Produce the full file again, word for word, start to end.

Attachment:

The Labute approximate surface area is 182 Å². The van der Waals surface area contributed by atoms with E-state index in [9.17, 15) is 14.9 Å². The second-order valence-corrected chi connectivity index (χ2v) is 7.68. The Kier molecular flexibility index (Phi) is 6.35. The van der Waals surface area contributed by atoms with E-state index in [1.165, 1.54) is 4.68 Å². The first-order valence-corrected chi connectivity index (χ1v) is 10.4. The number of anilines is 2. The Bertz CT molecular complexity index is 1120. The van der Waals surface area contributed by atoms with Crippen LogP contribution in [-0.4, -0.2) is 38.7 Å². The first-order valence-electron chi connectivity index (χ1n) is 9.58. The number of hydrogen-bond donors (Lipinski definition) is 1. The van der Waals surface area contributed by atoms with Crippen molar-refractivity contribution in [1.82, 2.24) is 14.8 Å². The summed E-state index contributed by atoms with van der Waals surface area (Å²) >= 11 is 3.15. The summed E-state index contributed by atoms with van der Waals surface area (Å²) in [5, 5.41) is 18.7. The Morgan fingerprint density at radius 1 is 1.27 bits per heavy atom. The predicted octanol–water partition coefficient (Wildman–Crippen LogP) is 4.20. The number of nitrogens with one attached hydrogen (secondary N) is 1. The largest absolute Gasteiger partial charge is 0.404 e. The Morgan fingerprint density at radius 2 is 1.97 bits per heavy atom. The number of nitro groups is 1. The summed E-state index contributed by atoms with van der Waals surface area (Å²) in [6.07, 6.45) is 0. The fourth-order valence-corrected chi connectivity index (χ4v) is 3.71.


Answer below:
The Labute approximate surface area is 182 Å². The van der Waals surface area contributed by atoms with E-state index in [9.17, 15) is 14.9 Å². The second-order valence-corrected chi connectivity index (χ2v) is 7.68. The Kier molecular flexibility index (Phi) is 6.35. The van der Waals surface area contributed by atoms with E-state index in [1.165, 1.54) is 4.68 Å². The first-order valence-corrected chi connectivity index (χ1v) is 10.4. The number of anilines is 2. The Bertz CT molecular complexity index is 1120. The van der Waals surface area contributed by atoms with Crippen LogP contribution in [-0.4, -0.2) is 38.7 Å². The first-order valence-electron chi connectivity index (χ1n) is 9.58. The number of hydrogen-bond donors (Lipinski definition) is 1. The van der Waals surface area contributed by atoms with Crippen molar-refractivity contribution in [1.82, 2.24) is 14.8 Å². The summed E-state index contributed by atoms with van der Waals surface area (Å²) >= 11 is 3.15. The summed E-state index contributed by atoms with van der Waals surface area (Å²) in [5, 5.41) is 18.7. The Morgan fingerprint density at radius 1 is 1.27 bits per heavy atom. The predicted octanol–water partition coefficient (Wildman–Crippen LogP) is 4.20. The number of nitrogens with one attached hydrogen (secondary N) is 1. The largest absolute Gasteiger partial charge is 0.404 e. The Morgan fingerprint density at radius 2 is 1.97 bits per heavy atom. The number of nitro groups is 1. The summed E-state index contributed by atoms with van der Waals surface area (Å²) in [6.07, 6.45) is 0. The fourth-order valence-corrected chi connectivity index (χ4v) is 3.71.